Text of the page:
Thinking about the cold solvent methods. This reaction is exothermic. The heat, I believe, is used to overcome the activation energy and drive the reaction forwards quicker for commercial production. People have already mentioned priming the reaction with iodine, mercury chloride and others to pass through the AE without using heat, something I will try at some point.

Personally, I wanted to avoid I2 / HgCl2 etc, despite owning enough of both in very pure forms, since that doesn't help if you don't have those things, and they're effectively contaminants if pure AlCl3 is what you're after.

I have also read things related to AlCl3 it's self starting the reaction. My thinking, which may be wrong, was... even when a substance is a long way from the temperature stated as 'the correct place to be', not all the molecules within it are. Maxwell & Botlzmann say the temperature you measure is merely the average of lots of others, distributed in a curve. Some (small) percentage of the molecules there will be at very low temperatures, some will be at extremely high temperatures.

If it's true that AlCl3 can catalyze it's own formation when HCl(g) is being bubbled through a solvent, it may only need time for those higher energy molecules (in possession of the energy needed to overcome AE) to form the catalytic amount of the chloride.

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Whilst we're discussing these, are you guys after AlCl3 aware that there are numerous other compounds that function as both hard and soft Lewis acids?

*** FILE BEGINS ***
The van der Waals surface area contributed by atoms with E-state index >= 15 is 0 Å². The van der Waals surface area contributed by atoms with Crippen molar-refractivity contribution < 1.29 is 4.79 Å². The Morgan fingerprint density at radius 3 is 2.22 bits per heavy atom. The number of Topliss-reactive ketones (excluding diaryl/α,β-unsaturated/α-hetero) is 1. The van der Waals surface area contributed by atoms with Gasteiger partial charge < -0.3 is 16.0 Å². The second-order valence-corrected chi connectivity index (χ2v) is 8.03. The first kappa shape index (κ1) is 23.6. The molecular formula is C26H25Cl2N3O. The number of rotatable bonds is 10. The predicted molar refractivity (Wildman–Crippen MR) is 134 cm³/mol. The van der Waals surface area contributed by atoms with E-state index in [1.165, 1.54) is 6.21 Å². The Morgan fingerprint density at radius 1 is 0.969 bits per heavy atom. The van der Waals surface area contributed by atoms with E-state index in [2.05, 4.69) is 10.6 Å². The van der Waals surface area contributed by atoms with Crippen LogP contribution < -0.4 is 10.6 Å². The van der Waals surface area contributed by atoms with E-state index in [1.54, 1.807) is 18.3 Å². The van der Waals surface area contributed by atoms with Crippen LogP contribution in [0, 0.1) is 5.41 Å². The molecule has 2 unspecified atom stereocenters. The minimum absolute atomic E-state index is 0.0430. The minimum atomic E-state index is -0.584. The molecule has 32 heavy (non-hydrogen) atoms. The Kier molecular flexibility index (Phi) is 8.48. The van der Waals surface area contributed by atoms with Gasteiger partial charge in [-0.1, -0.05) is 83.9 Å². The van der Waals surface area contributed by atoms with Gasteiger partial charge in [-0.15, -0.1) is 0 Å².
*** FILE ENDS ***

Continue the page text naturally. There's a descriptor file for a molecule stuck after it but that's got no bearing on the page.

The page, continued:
Anhydrous aluminium iodide is easy, easy to prepare. It's also towards the softer end of hard. Which makes it good for avoiding a complete brownout situation on multifunctional organics. A common one in chemistry labs is BF3, which is narsty stuff if only to handle. It's also more than capable of ripping things to brown if not cooled with dry ice.

Iodine is very simple to deal with, but expensive and tricky for a lot of people to get. There are other options though.

For example, Iron (III) Chloride, PCB etchant, is a hard Lewis acid, but slightly weaker than AlCl3.

It comes in the hydrated, yellow nodules form from electronics stores. And, unlike the aluminium version, it doesn't sublime or boil at stupidly low temperatures.

Drying it is all of blowing hydrogen chloride over it as it approaches the decomposition point.

I have a heap of that stuff, about half a kilo, so I might add that to the list of things to make a video of.

Even metal oxides feature Lewis acid sites. I believe this is somewhat linked to their catalytic capacity.

Soft lewis acids won't attack hard lewis bases at any appreciable rate, and vice versa. It's not the same and Bronsted-Lowrys where a strong acid will easily attack a soft alkali. Which is why you need specific bands of softness and hardness to attack differing sites.
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[Edited on 22-9-2010 by peach]